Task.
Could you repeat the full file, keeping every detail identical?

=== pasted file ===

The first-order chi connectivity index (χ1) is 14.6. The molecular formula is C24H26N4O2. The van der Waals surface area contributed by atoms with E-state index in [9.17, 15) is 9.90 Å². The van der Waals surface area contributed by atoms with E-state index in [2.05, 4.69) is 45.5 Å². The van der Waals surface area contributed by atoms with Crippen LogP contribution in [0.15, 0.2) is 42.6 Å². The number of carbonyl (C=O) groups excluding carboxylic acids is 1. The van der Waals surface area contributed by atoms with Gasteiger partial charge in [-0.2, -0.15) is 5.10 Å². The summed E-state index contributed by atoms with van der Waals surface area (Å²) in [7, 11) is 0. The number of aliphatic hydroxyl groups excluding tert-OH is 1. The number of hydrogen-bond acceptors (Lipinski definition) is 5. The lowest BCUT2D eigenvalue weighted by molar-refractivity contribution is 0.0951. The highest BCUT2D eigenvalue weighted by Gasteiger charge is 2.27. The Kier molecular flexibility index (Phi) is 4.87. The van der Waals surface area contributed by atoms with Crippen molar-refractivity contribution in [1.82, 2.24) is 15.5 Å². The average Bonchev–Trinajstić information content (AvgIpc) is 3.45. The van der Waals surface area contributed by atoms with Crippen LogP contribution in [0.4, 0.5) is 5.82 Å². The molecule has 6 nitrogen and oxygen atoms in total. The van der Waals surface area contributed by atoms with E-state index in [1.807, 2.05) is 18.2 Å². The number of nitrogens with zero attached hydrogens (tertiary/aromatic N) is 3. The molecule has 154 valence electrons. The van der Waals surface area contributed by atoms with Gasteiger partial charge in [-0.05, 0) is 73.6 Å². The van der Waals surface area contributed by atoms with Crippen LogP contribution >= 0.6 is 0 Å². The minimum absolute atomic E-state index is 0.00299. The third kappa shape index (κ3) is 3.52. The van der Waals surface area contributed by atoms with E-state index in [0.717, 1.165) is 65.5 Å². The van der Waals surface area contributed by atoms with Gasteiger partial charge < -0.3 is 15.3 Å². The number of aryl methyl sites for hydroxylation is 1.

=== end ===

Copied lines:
The first-order chi connectivity index (χ1) is 14.6. The molecular formula is C24H26N4O2. The van der Waals surface area contributed by atoms with E-state index in [9.17, 15) is 9.90 Å². The van der Waals surface area contributed by atoms with E-state index in [2.05, 4.69) is 45.5 Å². The van der Waals surface area contributed by atoms with Crippen LogP contribution in [0.15, 0.2) is 42.6 Å². The number of carbonyl (C=O) groups excluding carboxylic acids is 1. The van der Waals surface area contributed by atoms with Gasteiger partial charge in [-0.2, -0.15) is 5.10 Å². The summed E-state index contributed by atoms with van der Waals surface area (Å²) in [7, 11) is 0. The number of aliphatic hydroxyl groups excluding tert-OH is 1. The number of hydrogen-bond acceptors (Lipinski definition) is 5. The lowest BCUT2D eigenvalue weighted by molar-refractivity contribution is 0.0951. The highest BCUT2D eigenvalue weighted by Gasteiger charge is 2.27. The Kier molecular flexibility index (Phi) is 4.87. The van der Waals surface area contributed by atoms with Crippen molar-refractivity contribution in [1.82, 2.24) is 15.5 Å². The average Bonchev–Trinajstić information content (AvgIpc) is 3.45. The van der Waals surface area contributed by atoms with Crippen LogP contribution in [0.4, 0.5) is 5.82 Å². The molecule has 6 nitrogen and oxygen atoms in total. The van der Waals surface area contributed by atoms with E-state index in [1.807, 2.05) is 18.2 Å². The number of nitrogens with zero attached hydrogens (tertiary/aromatic N) is 3. The molecule has 154 valence electrons. The van der Waals surface area contributed by atoms with Gasteiger partial charge in [-0.05, 0) is 73.6 Å². The van der Waals surface area contributed by atoms with Crippen LogP contribution >= 0.6 is 0 Å². The minimum absolute atomic E-state index is 0.00299. The third kappa shape index (κ3) is 3.52. The van der Waals surface area contributed by atoms with E-state index in [0.717, 1.165) is 65.5 Å². The van der Waals surface area contributed by atoms with Gasteiger partial charge < -0.3 is 15.3 Å². The number of aryl methyl sites for hydroxylation is 1.